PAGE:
Wednesday, August 11, 2010

Leveraging Experience

Ta-Nehisi Coates has an excellent post up on Pankaj Mishra's essay about Ayaan Hirsi Ali, Tariq Ramadan and Paul Berman. Mishra recalled the following anecdote from Arendt:
During the Vietnam War, Hannah Arendt noted that members of the Democratic Administration had frequent recourse to phrases like "monolithic communism," and "second Munich," and deduced from this an inability "to confront reality on its own terms because they had always some parallels in mind that 'helped' them to understand those terms."

Coates adds:
When I was college, it was common for student activists to call slavery "the Black Holocaust" or "The Real Holocaust." There's an argument to be made about America, and the stories we tell ourselves when we see ourselves as heroic, and when we don't. But most of these activists--some of them anti-Semites--knew very little about Jews, Europe, Nazism nor, frankly, slavery. And they didn't much care. They were not interested in specifics. They were interested in leveraging the moral power of other people's experience, in order to bolster the moral power of their own. It was narcissism, laziness, and basic lack of respect--not simply for the Jewish experience--but for the specifics of the African-American experience.

I've stated my distaste for the appropriation of "Holocaust" to other contexts in general. And I think that Coates is right both that such a move is both demonstrative of a lack of imagination, and represents an astoundingly disrespectful attempt to leverage one group's experience on behalf of another (often without that group's consent, and often -- as Jews well know -- against the group itself).


N. Friedman said...

Having read the books in issue in Misra's article, I do not think she quite understood either Hirsi Ali's or Berman's book.

The critical consideration for understanding Berman's book concerns the support given, not so very long ago, by Western intellectuals for Salmon Rushdie, after the fatwa issued against his life by Ayatollah Khomeini - and, in fact, a number of people associated with Rushdie were killed by those following the issuance of that legal decree.

Berman notes that, nowadays, there is intellectual support by elite Western intellectuals for Islamist Medievalists such as Ramadan - whom Berman shows not really to be what Misra claims but, instead, an Islamist Medievalist who employs Western language to express Medieval ideas in order to advance Medievalism, not the modernizing of Islam or the integration of Europe's Muslims.

Moreover, and to anyone who reads European newspapers knows, Ramadan is not a minor figure in Europe. He is an important figure, with a substantial following, not only among Western intellectuals - who appear not to have much read him (and, perhaps, Mishra might be one such non-reader or, at least, not all that careful) - but among the masses of Europe's Muslims, among whom he is certainly a revered figure (even if he is not read). This minor figure, on Mishra's telling, had a major debate with the President of France, which might tell you just how "minor" a figure Ramadan is.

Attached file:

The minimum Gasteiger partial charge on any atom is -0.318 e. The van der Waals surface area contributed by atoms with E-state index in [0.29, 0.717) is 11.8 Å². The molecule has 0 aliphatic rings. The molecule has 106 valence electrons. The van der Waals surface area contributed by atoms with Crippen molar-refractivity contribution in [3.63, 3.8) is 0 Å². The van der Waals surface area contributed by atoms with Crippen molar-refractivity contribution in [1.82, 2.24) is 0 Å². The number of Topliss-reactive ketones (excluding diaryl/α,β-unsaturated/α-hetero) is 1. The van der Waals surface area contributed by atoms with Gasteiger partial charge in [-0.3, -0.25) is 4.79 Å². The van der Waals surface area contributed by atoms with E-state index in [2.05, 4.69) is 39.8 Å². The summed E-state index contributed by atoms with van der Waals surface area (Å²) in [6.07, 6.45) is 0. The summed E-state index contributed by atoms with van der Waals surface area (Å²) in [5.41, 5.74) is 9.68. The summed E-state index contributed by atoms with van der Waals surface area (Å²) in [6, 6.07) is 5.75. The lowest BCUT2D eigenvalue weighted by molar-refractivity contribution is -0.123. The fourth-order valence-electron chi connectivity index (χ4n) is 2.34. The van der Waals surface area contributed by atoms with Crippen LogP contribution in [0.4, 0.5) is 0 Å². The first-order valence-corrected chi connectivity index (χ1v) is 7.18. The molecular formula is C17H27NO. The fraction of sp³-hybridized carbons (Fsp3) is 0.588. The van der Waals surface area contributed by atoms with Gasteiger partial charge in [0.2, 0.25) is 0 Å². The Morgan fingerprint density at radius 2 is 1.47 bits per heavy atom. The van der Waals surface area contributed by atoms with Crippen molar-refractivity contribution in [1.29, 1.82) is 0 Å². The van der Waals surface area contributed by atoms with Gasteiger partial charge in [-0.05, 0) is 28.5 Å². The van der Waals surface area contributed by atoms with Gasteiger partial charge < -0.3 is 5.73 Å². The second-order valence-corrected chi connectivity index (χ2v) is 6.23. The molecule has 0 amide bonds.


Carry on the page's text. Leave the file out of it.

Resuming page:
In fact, unlike Mishra, Berman takes Ramadan seriously. Berman presents Ramadan's ideas carefully, with attention to detail. Berman also presents Ramadan's family history carefully. And - this history is rather important to any serious student of Islamism.

Berman examines carefully certain of the European influences that have impacted on Islamism, focusing on the recently discovered treasure of documents uncovered by Prof. Jeffrey Herf that relate to the welding of fascistic ideas into the Islamist movement - something which, though Mishra chooses to ignore it - that was the work in part of the Grand Mufti, Amin al-Husseini, leader of the Palestinian Arabs who was very close with Ramadan's revered grandfather, Hasan al-Banna, with al-Banna, according to his writings, accepting such ideas.

Mishra also misstate's Ms. Hirsi Ali's politics. Hirsi Ali is a liberal - a Social Democrat. So, to begin with, the effort to cast her otherwise is part of the effort by some writers to paint as black any critics of Islamism.

The reason that someone might read Berman's book, apart from the above controversy, is because it summarizes the findings of Jeffrey Herf. These findings are so astounding and important - and so absent in Mishra's presentation, other than to note that the Grand Mufti, Amin al-Husseini forged an alliance with the Nazis that, on Mishra's assertion, was not different than a tactical alliance (i.e. the enemy of my enemy is my friend) - as to make the book worth the time to read.

In fact, Herf's discoveries show that the alliance was ideological, not tactical. And, al-Banna, founder of the Brotherhood, was at one with that ideology, which the Mufti and Rashid Ali el Khilani helped forge in Germany.

Lastly, Mishra makes it seem that al-Husseini was an unimportant figure. However, as head of the Arab High Committee and leader of the Palestinian Arabs before and during the Palestine war of 1947-1948, what is stated is simply untrue.

So, Mishra has written an interesting article. However, it is not a fair presentation of Berman's writings and it is not a remotely rendition of anything much.

N. Friedman said...

I left out a sentence at the end of the paragraph that begin: "Berman notes that, nowadays, there is intellectual support by elite Western intellectuals for Islamist Medievalists such as Ramadan ..."

I needed to add that, unlike the treatment of Ramadan, Ms. Hirsi Ali is not supported, whether or not there is agreement with her ideas, even though she has been forced to live, like Salmon Rushdie once lived, with 24 hour body guards due to the threats to kill her that come from Islamists. Which is to say, Berman sees Western Intellectuals as betraying their basic obligation towards supporting the free expression of ideas.